The Best Ways To Prepare For Labor
Every mother has a unique story about what happened when they went into labor. No matter where you are and the events that lead up to active labor, there’s always an element of drama (and probably anxiety too). The best way to combat these feelings is to be as prepared as possible. Doing your homework ahead of time will give you a sense of being a little more in control.
Things You Should Do Before You Go Into Labor
Hospital Tour- Most hospitals offer tours of the birthing suites. Taking the tour really helps both you and your partner get oriented as far as where to go, where to park, etc. The tour guides are very knowledgeable and can answer a lot of specific questions about the facilities.
Birth Plan - To be completely honest, the best birth plan is to be flexible and just go with the flow. Often times women go into labor thinking that they won’t get an epidural, and then later have a feeling of guilt when they decide that the pain is too much. So many factors can change while you’re in labor and you may even end up getting a c-section. If it makes you feel better, you can work out a birth plan with your doctor, but always remember to be flexible.
Food Prep - You’re going to be extremely sleep deprived for the first several weeks after coming home from the hospital. If you meal prep and freeze in small batches, you can still conveniently eat healthy. Every morning I would take a couple meals out of the freezer to defrost so I could eat them whenever I got a free moment. The best types of meals to freeze are soups and stews, chicken and meat with rice. Also keep your freezer stocked with frozen veggies that you can cook up quickly.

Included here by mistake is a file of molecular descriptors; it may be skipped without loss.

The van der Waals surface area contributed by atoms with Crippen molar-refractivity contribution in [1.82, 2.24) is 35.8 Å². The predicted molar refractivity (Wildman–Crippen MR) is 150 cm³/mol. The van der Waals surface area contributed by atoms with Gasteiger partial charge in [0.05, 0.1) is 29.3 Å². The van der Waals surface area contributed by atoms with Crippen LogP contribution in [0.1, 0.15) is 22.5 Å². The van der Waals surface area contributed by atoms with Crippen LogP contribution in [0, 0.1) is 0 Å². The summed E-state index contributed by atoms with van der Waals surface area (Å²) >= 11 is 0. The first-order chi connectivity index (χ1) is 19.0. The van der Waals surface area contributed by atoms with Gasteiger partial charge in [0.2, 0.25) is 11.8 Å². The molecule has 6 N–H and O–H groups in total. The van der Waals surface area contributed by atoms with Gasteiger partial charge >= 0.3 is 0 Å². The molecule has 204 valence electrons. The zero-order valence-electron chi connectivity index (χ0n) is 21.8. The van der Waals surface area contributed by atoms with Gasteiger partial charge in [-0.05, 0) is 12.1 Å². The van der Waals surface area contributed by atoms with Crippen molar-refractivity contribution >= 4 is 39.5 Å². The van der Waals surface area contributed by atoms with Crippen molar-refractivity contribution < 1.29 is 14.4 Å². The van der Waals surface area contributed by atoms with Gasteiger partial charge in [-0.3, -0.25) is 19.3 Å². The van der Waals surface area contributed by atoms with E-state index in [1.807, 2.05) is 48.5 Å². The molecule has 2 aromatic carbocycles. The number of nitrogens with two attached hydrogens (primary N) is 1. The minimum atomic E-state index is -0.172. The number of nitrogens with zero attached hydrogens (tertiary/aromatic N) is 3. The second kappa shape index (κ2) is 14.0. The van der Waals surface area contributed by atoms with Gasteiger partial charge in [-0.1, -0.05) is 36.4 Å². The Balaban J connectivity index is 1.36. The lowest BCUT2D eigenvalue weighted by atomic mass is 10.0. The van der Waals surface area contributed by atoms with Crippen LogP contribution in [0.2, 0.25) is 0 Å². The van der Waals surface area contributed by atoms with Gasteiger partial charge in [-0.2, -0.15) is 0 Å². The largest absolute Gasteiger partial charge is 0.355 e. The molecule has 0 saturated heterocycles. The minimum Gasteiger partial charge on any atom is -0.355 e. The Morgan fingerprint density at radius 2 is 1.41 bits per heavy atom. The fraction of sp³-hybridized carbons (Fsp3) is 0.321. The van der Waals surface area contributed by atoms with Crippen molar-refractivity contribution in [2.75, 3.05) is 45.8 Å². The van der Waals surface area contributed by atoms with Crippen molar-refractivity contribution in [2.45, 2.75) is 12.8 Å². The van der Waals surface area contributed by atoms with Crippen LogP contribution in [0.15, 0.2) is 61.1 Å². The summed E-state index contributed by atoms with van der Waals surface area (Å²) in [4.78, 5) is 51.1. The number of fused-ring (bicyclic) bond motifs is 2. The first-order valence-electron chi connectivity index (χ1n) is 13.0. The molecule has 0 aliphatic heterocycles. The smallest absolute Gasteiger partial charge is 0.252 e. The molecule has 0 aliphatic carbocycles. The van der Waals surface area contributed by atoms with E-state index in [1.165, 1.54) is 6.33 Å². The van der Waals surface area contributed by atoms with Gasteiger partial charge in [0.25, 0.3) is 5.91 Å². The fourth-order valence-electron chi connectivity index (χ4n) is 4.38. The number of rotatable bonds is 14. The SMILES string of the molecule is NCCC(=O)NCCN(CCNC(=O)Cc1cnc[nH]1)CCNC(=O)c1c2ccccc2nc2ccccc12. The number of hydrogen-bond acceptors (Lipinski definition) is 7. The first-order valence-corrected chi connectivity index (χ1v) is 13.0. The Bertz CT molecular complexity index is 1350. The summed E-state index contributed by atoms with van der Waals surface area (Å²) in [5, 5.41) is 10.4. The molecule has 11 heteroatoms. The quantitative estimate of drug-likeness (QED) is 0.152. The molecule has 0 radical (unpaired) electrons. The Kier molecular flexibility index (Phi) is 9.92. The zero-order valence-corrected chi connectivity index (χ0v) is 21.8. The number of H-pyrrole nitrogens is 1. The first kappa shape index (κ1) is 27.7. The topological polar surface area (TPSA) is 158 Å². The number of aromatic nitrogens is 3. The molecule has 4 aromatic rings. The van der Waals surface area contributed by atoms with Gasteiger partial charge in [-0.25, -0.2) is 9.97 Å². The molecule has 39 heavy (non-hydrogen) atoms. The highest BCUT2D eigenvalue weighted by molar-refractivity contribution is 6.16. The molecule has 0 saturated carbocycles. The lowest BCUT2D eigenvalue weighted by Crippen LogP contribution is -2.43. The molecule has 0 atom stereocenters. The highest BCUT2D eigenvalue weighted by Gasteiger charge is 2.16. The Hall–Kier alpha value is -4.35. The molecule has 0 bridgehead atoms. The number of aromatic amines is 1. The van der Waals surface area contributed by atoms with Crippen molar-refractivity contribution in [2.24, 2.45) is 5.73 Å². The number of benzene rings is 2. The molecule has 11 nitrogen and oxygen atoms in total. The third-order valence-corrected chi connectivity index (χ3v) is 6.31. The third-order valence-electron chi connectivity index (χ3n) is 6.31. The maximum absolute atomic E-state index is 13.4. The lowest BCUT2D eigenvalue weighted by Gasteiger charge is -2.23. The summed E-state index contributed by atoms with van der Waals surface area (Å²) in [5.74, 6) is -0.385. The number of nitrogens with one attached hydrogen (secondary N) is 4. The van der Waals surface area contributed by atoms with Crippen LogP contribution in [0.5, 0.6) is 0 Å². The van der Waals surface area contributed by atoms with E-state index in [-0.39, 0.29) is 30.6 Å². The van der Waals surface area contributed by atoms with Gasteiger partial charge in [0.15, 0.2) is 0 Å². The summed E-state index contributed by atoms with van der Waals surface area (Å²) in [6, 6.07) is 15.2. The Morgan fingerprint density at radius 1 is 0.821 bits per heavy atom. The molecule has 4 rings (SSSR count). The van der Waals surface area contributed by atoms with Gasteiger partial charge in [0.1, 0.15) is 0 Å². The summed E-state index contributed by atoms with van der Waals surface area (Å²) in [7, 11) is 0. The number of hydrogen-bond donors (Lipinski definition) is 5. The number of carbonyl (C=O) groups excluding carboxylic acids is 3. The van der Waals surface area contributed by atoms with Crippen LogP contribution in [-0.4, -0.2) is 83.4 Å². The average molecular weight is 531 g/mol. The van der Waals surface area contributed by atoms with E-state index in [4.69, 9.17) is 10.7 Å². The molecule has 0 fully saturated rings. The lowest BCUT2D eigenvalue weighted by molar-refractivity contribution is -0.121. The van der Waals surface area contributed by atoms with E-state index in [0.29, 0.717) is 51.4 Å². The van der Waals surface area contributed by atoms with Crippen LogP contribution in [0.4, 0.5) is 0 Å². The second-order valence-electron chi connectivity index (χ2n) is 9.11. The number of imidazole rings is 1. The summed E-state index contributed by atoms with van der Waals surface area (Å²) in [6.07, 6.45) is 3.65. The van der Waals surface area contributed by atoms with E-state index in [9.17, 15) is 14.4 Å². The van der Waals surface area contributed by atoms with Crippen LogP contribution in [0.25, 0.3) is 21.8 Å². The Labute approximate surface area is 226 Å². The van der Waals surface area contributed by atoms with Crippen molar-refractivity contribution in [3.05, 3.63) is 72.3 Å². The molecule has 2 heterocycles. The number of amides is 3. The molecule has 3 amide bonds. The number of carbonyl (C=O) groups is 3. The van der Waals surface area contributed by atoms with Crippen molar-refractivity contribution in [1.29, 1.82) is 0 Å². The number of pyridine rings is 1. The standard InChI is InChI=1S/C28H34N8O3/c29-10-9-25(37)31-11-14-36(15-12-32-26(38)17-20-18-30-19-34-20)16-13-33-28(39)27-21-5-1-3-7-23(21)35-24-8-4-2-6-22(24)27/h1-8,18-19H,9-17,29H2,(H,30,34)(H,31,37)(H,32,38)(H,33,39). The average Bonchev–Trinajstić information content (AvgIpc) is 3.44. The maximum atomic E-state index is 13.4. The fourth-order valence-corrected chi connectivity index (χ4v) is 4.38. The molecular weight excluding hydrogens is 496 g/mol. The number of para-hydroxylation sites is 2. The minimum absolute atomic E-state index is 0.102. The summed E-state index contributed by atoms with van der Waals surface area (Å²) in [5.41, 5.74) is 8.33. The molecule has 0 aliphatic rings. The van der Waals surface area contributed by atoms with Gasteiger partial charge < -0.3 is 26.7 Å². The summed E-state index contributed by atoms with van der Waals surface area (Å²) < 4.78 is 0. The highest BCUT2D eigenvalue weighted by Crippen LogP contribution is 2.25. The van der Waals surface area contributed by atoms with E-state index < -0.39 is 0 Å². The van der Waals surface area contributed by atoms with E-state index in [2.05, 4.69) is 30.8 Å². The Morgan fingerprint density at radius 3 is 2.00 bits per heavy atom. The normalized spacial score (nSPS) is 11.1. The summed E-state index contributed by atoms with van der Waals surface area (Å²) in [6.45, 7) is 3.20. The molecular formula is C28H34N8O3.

Siblings and Pet Care - Be sure you make arrangements to have family or friends take your other children and/or furry babies while you stay in the hospital. We dropped my dog Holly off with my parents when I was 39 weeks so that we had a less stressful final week.
Hospital Bag - Scroll down to see my complete list of everything I needed and used during my stay in the hospital. You’ll want to have it packed as early possible, at the very latest 38 weeks. Babies do come early sometimes!
House Prep - You never know when baby is going to arrive and it can add extra stress if baby arrives early and you don’t have a crib and co-sleeper ready. My daughter Scout would only sleep in my arms for the first few weeks and she absolutely hated her crib. It wasn’t until several weeks later that we purchased a co-sleeper and she loved it. It would’ve saved us a lot of stress if we had been prepared with one already.
Another important way to prep the house is to wash all baby’s clothes, blankets and crib sheets in unscented, skin sensitive laundry detergent. Traditionally parents have purchased Dreft detergent for babies, but it’s actually heavily scented and not the best option.
Have Multiple Baby Clothes Sizes - When I was pregnant they told me that my daughter was going to be over 8 pounds. So I was preparing to dress her in sizes 3 - 6 months. But when she was born she was actually only 6 pounds! Almost all the clothes I had for her were too big. Lesson learned, have multiple sizes ready to go!